Postmodernism is difficult to define. Don DeLillo is recognized as one of America’s premier postmodernist novelists, yet he rejects the term entirely. “If I had to classify myself,” he explains in a 2010 interview in the Saint Louis Beacon, “it would be in the long line of modernists, from James Joyce through William Faulkner and so on. That has always been my model.” Literally, the term postmodernism refers to culture that comes after Modernism, referring specifically to works of art created in the decades following the 1950s. The term’s most precise definition comes from architecture, where it refers to a contemporary style of building that rejects the austerity and minimalism of modernist architecture’s glass boxes and towers; postmodernist architects retain the functionalist core of the modernist building but then decorate their boxes and towers with playful colors, forms, and ornaments that reference disparate historical eras. Indeed, play with media and materials, and with forms, styles, and content is one of the chief characteristics of postmodernist art.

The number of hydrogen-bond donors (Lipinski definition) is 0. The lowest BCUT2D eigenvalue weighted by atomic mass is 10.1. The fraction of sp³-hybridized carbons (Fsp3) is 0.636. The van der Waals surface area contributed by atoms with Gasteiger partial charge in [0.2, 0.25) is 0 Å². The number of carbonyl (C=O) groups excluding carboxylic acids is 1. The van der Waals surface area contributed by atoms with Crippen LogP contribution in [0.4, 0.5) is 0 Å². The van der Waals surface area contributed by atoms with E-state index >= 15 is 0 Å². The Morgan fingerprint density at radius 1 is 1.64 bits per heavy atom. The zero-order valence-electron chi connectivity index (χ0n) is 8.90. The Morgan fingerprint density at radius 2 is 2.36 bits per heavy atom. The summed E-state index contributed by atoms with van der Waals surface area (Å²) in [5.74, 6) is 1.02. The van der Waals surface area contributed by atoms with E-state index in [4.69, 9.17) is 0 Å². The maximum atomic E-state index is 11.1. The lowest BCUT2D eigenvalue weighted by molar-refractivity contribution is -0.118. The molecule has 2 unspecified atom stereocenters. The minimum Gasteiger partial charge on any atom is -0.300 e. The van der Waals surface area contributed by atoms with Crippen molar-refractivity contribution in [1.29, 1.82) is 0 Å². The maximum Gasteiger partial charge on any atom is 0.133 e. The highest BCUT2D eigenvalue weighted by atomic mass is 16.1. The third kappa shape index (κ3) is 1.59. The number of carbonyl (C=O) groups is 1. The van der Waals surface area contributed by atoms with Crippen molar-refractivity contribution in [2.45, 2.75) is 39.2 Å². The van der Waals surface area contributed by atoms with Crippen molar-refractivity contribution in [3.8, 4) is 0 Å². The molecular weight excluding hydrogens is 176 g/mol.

While postmodernist architects play with the material of their buildings, postmodernist writers play with the material that their poems and stories are made of, namely language and the book. Postmodernist writers freely use all the challenging experimental literary techniques developed by the modernists earlier in the twentieth century as well as new, even more experimental techniques of their own invention. In fiction, many postmodernist authors adopt the self-referential style of “metafiction,” a story that is just as much about the process of telling a story as it is about describing characters and events. Donald Barthelme’s postmodernist short story, “The School,” contains metafictional elements that comment on the process of storytelling and meaning-making, as when the narrator describes how the “lesson plan called for tropical fish input” even though all the students in the schoolroom knew the fish would soon die. Who is telling this story? Bartheleme? The unnamed narrator? The lesson plan? The stories that make up history itself are often a playground for postmodernist authors, as they take material found in history books and weave it into new tales that reveal secret histories and dimly perceived conspiracies. David Foster Wallace’s essay, “Consider the Lobster,” is a good example of the narrative excess found in postmodern literature. In this essay written for Gourmet magazine, Wallace uses his visit to the Maine Lobster Festival to tell a history of the lobster since the Jurassic period that eventually turns against the organizers of the festival themselves, who may or may not be covering up the truth about how much lobsters suffer in their cooking pots. The form of the essay cannot even contain Wallace’s ideas, which spill over into twenty excessively long footnotes, many of which are little essays in themselves. In addition to playing with the form of literature and the notion of authorship, postmodernist writers also often play with popular sub-genres such as the detective story, horror, and science fiction. For example, in her poem “Diving into the Wreck,” Adrienne Rich evokes both the detective story and science fiction as she imagines a futuristic diver visiting a deep sea wreck in order to solve the mystery of why literature and history have been mostly about men and not women.